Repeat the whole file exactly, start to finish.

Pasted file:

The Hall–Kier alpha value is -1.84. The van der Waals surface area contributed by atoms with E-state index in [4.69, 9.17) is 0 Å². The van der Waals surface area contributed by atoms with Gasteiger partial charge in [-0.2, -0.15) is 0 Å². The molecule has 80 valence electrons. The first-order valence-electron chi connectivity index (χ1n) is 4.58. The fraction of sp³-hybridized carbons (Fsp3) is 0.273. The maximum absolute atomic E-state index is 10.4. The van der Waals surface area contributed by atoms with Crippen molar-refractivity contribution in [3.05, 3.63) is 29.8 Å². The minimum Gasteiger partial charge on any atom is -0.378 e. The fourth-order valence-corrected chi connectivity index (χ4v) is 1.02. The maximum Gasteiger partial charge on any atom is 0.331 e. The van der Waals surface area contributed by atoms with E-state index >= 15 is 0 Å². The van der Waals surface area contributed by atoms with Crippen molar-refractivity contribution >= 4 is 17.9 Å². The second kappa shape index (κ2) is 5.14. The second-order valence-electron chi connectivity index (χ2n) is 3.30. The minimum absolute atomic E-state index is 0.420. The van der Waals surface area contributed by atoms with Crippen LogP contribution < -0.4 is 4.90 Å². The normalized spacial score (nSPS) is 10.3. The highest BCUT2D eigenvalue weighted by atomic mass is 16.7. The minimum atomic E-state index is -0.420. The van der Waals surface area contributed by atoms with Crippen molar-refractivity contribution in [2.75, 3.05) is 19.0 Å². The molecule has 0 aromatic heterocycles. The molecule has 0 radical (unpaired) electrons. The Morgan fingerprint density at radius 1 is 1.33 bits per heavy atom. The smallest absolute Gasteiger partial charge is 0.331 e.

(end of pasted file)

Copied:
The Hall–Kier alpha value is -1.84. The van der Waals surface area contributed by atoms with E-state index in [4.69, 9.17) is 0 Å². The van der Waals surface area contributed by atoms with Gasteiger partial charge in [-0.2, -0.15) is 0 Å². The molecule has 80 valence electrons. The first-order valence-electron chi connectivity index (χ1n) is 4.58. The fraction of sp³-hybridized carbons (Fsp3) is 0.273. The maximum absolute atomic E-state index is 10.4. The van der Waals surface area contributed by atoms with Crippen molar-refractivity contribution in [3.05, 3.63) is 29.8 Å². The minimum Gasteiger partial charge on any atom is -0.378 e. The fourth-order valence-corrected chi connectivity index (χ4v) is 1.02. The maximum Gasteiger partial charge on any atom is 0.331 e. The van der Waals surface area contributed by atoms with E-state index >= 15 is 0 Å². The van der Waals surface area contributed by atoms with Crippen molar-refractivity contribution >= 4 is 17.9 Å². The second kappa shape index (κ2) is 5.14. The second-order valence-electron chi connectivity index (χ2n) is 3.30. The minimum absolute atomic E-state index is 0.420. The van der Waals surface area contributed by atoms with Crippen LogP contribution < -0.4 is 4.90 Å². The normalized spacial score (nSPS) is 10.3. The highest BCUT2D eigenvalue weighted by atomic mass is 16.7. The minimum atomic E-state index is -0.420. The van der Waals surface area contributed by atoms with Crippen molar-refractivity contribution in [2.75, 3.05) is 19.0 Å². The molecule has 0 aromatic heterocycles. The molecule has 0 radical (unpaired) electrons. The Morgan fingerprint density at radius 1 is 1.33 bits per heavy atom. The smallest absolute Gasteiger partial charge is 0.331 e.